As always, I earnestly welcome your questions, suggestions, or other comments about this or any other part of my work. If you’d like to read more of my poetry, you can read my archive (also organized in more manageable installments); get my book, which contains over sixty of my best poems, each paired with a public-domain illustration or drawing; or follow this blog for (now only occasional) new poetry (among other things). You may also share this poem with others, subject to my sharing policy.

Strategic Primer assistive programs release, development report, and roadmap (0.4.9010)

It’s been more than two months since the last snapshot release of the suite of assistive programs for players and Judges of Strategic Primer, so it’s long past time for a new development report and snapshot release, which you can download from GitHub as usual. Continue reading

Writing status update (#42)

It’s now been about two months since my last report on recent development of the Shine Cycle, my fantasy series-in-preparation. The lack of an “update” post has been due more to the difficulty of adjusting to a new and busy schedule than a total slump, which more usually explains such an unplanned hiatus, though productivity did slip some. Continue reading

poetry_ebook_utils: Scripts to Publish Poetry in PDF, EPUB, and Kindle

A couple of years ago, I self-published my first collection of my poetry in print and on Kindle. In a comment on a project status update about a year and half before its publication, the author of one of the \LaTeX packages I use suggested I post the “integration code” I had developed in the course of the project. I recently, finally, did just that. Continue reading

Shine Cycle Character Profile: Emerald

This is the next in the series of profiles of characters who will appear in the Shine Cycle, my fantasy-series-in-preparation.

Emerald – Great-mage, prophet, and a senior aide to the King in the Imperial Service. One of the greatest Powers of Prophecy the Empire has ever seen, and able to use her precognitive abilities to improve her mastery of other areas of the Power.

A somewhat tall fair-haired woman. She favors long, billowing robes, usually in a deep color or black and embroidered in white. Continue reading

“Hodie decennis”

Ten years, ten years today, since first we met,
God’s gracious gift I scarcely saw at first
But since have learned to treasure more than gold.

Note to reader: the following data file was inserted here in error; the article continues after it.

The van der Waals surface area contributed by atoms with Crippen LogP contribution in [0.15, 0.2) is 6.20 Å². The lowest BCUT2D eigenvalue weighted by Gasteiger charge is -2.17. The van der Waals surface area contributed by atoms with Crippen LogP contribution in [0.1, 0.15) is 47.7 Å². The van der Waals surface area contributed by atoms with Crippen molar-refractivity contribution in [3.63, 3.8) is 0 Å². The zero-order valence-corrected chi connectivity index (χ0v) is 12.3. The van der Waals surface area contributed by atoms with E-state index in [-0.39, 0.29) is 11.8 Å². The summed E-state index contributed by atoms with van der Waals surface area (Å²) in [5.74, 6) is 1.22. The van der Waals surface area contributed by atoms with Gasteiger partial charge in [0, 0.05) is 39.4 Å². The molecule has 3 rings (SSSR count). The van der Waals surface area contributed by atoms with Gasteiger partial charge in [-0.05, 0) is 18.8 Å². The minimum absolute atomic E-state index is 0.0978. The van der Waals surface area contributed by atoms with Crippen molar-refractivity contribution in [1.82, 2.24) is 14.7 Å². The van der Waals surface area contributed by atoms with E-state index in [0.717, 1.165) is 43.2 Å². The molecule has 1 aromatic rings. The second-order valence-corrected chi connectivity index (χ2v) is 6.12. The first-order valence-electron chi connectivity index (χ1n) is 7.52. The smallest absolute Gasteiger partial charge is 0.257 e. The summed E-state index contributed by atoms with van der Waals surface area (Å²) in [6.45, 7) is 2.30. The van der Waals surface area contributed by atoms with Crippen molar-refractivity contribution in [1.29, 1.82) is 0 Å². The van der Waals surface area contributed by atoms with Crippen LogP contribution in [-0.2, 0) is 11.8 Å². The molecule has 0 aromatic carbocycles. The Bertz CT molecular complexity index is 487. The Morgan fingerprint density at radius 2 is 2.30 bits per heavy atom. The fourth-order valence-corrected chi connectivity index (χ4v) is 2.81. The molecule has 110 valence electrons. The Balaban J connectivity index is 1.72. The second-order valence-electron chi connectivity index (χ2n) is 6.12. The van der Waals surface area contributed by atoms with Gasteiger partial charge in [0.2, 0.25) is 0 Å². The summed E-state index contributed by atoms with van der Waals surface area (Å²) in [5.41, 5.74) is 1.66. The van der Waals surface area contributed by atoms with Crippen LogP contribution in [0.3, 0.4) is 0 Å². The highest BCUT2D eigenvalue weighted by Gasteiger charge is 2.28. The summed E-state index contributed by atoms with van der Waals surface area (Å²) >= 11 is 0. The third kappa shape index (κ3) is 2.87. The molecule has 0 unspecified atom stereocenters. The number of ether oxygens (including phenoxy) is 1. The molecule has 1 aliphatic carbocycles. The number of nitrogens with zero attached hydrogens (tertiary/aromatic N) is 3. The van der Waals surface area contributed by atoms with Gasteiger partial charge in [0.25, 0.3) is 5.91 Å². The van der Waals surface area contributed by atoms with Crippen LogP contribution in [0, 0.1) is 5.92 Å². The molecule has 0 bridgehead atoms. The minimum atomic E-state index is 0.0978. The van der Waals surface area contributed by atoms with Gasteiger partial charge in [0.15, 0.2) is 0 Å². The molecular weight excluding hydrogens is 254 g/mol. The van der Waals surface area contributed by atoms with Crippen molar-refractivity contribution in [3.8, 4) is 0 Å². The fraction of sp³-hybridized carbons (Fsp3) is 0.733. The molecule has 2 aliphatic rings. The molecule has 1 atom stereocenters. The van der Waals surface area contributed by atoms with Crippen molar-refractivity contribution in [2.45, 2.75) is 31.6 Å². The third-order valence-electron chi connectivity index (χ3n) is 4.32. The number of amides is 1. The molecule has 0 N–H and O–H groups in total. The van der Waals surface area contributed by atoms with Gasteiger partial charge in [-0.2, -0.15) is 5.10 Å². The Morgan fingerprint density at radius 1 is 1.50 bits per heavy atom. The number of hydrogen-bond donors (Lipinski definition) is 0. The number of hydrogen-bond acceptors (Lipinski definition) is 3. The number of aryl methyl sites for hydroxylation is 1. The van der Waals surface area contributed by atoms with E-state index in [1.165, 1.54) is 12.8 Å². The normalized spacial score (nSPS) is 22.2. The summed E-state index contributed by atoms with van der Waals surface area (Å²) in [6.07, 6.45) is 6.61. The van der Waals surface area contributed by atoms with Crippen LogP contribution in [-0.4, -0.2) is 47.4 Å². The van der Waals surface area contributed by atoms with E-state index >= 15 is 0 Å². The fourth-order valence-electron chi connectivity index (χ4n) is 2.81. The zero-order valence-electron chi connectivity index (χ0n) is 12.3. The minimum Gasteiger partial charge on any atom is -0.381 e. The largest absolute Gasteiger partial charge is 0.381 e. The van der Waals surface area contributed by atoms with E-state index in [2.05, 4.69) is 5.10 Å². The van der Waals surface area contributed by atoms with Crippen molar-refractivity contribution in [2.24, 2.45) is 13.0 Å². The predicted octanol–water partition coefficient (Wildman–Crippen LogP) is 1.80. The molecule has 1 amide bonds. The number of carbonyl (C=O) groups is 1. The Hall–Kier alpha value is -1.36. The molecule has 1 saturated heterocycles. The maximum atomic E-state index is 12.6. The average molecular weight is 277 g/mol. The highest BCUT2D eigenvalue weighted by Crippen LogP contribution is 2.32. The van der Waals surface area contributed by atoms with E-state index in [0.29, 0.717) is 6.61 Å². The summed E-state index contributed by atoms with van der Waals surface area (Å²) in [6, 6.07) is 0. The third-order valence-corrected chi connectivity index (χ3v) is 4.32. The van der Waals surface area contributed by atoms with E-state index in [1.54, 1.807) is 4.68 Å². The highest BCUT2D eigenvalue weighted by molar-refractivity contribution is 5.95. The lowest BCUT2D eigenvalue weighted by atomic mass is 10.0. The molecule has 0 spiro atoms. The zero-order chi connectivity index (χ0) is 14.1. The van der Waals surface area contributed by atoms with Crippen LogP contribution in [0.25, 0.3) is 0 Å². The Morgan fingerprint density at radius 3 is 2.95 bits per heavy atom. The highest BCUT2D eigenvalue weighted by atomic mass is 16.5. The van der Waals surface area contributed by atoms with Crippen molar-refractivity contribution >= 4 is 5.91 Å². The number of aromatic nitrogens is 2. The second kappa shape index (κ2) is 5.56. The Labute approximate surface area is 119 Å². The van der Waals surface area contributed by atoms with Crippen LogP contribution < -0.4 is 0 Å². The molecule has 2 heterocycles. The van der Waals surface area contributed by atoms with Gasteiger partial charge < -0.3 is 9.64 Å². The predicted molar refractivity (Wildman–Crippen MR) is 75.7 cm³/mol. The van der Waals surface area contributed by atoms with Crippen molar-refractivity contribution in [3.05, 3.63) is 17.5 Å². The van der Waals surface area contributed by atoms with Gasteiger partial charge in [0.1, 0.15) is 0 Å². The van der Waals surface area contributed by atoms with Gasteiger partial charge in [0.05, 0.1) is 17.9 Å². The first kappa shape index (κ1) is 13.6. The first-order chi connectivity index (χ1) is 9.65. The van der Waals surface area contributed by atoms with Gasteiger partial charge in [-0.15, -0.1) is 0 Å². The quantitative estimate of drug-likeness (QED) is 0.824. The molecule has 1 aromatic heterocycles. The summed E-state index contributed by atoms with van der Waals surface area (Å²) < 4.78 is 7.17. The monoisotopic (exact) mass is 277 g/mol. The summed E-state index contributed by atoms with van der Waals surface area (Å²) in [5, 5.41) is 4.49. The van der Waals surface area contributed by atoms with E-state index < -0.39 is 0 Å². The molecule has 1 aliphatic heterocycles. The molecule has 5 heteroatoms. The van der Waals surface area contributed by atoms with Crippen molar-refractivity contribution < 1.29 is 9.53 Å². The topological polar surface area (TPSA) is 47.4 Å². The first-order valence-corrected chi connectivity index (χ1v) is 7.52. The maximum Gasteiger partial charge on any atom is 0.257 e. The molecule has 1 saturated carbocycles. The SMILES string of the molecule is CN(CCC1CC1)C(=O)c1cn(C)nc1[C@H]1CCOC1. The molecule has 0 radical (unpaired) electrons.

And though the swiftly rushing stream of Time
Would wash those cherished memories away
And so, pretending royalty, dissolve
That golden thread, I will not have it so
And, while God lends me strength, resist that tide
And fondly hold your memory in mind.
Still, better far than holding fast alone
Would be to spin new strands into that cord
(As first changed cloth to silver, then to gold)
Again and yet again, as time flies by,
That friendship may yet thrive for decades more
Until its final flowering at last
upon the heavenly and eternal shore.

On the day after Labor Day, 2006, I had my first Latin class at Calvin, in which I met some of my dearest friends. (By numeric date, ten years ago yesterday; by day of the week, ten years ago today.) When I realized the milestone last week, I wrote this poem. I had hoped to translate it to Latin as well, as would be most fitting to honor my Latin classmates, but while I had little trouble (given helpful software) creating a prose rendering, fitting it into the traditional meter of Latin verse proved beyond me, particularly in the time before today. The title I gave the poem for this post is the first two words of its Latin prose translation.

The New Scholar by Ralph Hedley

As always, I earnestly welcome your comments, questions, critique, or other feedback about this or any other part of my work. If you’d like to read more of my poetry, you can read my archive (also organized in more manageable installments), follow this blog for (now only occasional) new poetry (among other things), or get my book, which contains over sixty of my best poems, each paired with a public-domain illustration or drawing. You may also share this poem with others, subject to my sharing policy.